The presence of androgen receptors in thymocytes and the well-described effects of exogenous androgens on thymus size suggest a role for androgenic hormones in thymocyte growth and maturation. Testicular feminization (Tfm/Y) mice which bear a heritable defect in the androgen receptor protein were studied to investigate how androgens might influence immune phenotype and function. These mice were compared to two types of controls; their Tabby/Y normal male littermates and male mice of the C57 B1/6 strain from which the Tabby and Tfm mice were derived. Thymuses and spleens from Tfm/Y mice were larger than both types of controls. Phenotypic differences in thymocyte and splenocyte subpopulations identified by the T-cell markers CD3, CD4 and CD8 suggested that T-cell maturation was altered in the androgen-resistant animal. However, both Ta/Y and Tfm/Y were found to be high producers of interleukin-4 (IL-4) by both spleen and thymus cells, while cells from the C57 mice produced predominantly IL-2. These findings suggest that some immunological features of the Tfm/Y mouse may be related to its defect in androgen action, but that high levels of IL-4 production are probably related to other genetic changes in the C57 background.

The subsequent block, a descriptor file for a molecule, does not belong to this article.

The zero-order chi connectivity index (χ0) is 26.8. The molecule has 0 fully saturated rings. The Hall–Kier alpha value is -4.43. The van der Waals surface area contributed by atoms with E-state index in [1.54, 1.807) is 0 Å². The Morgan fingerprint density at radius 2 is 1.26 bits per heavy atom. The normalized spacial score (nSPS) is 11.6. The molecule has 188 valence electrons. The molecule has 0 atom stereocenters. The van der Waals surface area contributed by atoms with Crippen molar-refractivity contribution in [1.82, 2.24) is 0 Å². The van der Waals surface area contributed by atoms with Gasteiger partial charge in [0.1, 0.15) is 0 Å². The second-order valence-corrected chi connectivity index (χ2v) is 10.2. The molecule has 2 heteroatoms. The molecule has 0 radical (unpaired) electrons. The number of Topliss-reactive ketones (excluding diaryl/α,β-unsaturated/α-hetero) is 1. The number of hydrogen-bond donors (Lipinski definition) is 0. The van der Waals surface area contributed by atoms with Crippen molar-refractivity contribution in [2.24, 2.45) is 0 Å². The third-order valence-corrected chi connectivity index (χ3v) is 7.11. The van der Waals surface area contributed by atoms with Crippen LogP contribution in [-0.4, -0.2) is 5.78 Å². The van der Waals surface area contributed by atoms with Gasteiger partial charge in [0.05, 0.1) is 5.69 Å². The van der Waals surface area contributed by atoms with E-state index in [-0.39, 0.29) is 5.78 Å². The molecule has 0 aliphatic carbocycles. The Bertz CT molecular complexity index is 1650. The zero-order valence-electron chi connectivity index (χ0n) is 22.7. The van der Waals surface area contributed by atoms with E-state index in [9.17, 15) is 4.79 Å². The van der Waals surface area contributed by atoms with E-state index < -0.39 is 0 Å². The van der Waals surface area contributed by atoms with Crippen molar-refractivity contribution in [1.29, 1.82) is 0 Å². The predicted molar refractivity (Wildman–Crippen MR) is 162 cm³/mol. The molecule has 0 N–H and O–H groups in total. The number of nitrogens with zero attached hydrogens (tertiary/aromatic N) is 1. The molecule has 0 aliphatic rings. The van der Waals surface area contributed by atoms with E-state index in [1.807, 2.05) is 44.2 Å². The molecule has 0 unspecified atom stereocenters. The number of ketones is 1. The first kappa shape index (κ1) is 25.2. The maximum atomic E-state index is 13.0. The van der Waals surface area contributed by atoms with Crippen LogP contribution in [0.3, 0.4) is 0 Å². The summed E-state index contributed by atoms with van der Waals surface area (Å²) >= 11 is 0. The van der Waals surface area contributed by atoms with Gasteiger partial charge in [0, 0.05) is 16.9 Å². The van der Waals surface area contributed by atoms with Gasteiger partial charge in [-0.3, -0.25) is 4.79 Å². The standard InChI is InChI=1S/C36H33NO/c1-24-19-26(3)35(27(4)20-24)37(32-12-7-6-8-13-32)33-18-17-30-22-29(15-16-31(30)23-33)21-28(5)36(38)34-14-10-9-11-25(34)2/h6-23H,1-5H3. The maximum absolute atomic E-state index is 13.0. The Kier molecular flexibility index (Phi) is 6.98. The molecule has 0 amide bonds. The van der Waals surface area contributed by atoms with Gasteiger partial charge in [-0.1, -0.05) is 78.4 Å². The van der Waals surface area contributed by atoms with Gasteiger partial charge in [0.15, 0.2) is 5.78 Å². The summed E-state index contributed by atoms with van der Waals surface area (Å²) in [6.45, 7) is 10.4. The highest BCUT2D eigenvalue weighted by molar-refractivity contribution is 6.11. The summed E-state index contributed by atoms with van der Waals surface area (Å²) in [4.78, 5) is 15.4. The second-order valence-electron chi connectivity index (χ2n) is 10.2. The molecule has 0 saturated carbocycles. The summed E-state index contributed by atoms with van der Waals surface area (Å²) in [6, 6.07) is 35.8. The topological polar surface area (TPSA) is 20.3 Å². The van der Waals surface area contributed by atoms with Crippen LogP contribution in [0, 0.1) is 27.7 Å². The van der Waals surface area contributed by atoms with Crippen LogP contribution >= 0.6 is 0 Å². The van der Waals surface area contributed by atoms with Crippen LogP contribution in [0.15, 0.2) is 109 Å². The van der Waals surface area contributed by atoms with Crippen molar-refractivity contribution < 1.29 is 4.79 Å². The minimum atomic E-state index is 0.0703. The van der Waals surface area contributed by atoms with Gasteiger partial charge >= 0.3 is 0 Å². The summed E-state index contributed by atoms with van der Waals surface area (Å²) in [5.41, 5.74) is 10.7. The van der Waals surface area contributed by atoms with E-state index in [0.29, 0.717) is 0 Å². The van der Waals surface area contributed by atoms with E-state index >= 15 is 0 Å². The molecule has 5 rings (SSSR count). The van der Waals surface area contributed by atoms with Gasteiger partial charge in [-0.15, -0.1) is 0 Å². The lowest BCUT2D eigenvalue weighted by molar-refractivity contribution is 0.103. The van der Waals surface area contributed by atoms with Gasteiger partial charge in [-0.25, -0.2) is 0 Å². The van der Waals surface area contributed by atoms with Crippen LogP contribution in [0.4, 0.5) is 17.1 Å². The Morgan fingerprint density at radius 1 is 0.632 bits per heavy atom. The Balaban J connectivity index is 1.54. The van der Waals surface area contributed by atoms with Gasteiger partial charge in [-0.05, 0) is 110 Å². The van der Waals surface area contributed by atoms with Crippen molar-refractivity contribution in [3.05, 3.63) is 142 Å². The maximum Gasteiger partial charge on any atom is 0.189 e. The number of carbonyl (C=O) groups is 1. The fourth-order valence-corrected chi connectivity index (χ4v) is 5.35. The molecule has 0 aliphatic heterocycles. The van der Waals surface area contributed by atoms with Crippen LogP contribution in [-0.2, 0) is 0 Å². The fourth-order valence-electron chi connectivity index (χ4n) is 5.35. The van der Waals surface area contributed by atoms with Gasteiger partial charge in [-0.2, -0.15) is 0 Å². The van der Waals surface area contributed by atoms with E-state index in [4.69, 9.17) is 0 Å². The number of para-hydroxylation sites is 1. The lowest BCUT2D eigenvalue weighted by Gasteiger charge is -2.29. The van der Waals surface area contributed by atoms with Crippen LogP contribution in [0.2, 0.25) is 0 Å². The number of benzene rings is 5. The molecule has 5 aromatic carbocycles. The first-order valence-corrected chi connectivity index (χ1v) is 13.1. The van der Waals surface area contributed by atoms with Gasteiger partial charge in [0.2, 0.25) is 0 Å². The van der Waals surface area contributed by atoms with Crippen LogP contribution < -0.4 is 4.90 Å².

|Original language||English (US)|
|Number of pages||6|
|State||Published - 1991|
All Science Journal Classification (ASJC) codes
- Immunology and Allergy